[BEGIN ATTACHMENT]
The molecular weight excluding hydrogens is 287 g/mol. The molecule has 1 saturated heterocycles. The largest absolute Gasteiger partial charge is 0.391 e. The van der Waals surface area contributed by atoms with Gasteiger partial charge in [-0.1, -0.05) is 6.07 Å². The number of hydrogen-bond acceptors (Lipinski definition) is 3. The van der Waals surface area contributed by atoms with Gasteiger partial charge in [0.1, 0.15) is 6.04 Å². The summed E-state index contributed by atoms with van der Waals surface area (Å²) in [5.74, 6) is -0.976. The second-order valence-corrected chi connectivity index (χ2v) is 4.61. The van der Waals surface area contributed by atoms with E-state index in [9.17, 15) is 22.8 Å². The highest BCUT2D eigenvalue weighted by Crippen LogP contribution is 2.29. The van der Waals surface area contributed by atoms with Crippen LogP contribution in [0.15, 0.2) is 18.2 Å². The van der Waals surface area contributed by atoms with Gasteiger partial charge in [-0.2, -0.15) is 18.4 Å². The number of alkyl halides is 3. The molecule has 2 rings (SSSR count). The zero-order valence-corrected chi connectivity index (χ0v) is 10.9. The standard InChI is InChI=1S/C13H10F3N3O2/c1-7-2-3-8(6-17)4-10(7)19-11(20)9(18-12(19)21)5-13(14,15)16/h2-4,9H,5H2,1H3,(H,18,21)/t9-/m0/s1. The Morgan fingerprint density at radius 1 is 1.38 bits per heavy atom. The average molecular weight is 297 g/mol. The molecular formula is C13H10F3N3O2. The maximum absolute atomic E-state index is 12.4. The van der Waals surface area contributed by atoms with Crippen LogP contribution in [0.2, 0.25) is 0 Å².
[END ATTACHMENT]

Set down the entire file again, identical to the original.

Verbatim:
The molecular weight excluding hydrogens is 287 g/mol. The molecule has 1 saturated heterocycles. The largest absolute Gasteiger partial charge is 0.391 e. The van der Waals surface area contributed by atoms with Gasteiger partial charge in [-0.1, -0.05) is 6.07 Å². The number of hydrogen-bond acceptors (Lipinski definition) is 3. The van der Waals surface area contributed by atoms with Gasteiger partial charge in [0.1, 0.15) is 6.04 Å². The summed E-state index contributed by atoms with van der Waals surface area (Å²) in [5.74, 6) is -0.976. The second-order valence-corrected chi connectivity index (χ2v) is 4.61. The van der Waals surface area contributed by atoms with E-state index in [9.17, 15) is 22.8 Å². The highest BCUT2D eigenvalue weighted by Crippen LogP contribution is 2.29. The van der Waals surface area contributed by atoms with Crippen LogP contribution in [0.15, 0.2) is 18.2 Å². The van der Waals surface area contributed by atoms with Gasteiger partial charge in [-0.2, -0.15) is 18.4 Å². The number of alkyl halides is 3. The molecule has 2 rings (SSSR count). The zero-order valence-corrected chi connectivity index (χ0v) is 10.9. The standard InChI is InChI=1S/C13H10F3N3O2/c1-7-2-3-8(6-17)4-10(7)19-11(20)9(18-12(19)21)5-13(14,15)16/h2-4,9H,5H2,1H3,(H,18,21)/t9-/m0/s1. The Morgan fingerprint density at radius 1 is 1.38 bits per heavy atom. The average molecular weight is 297 g/mol. The molecular formula is C13H10F3N3O2. The maximum absolute atomic E-state index is 12.4. The van der Waals surface area contributed by atoms with Crippen LogP contribution in [0.2, 0.25) is 0 Å².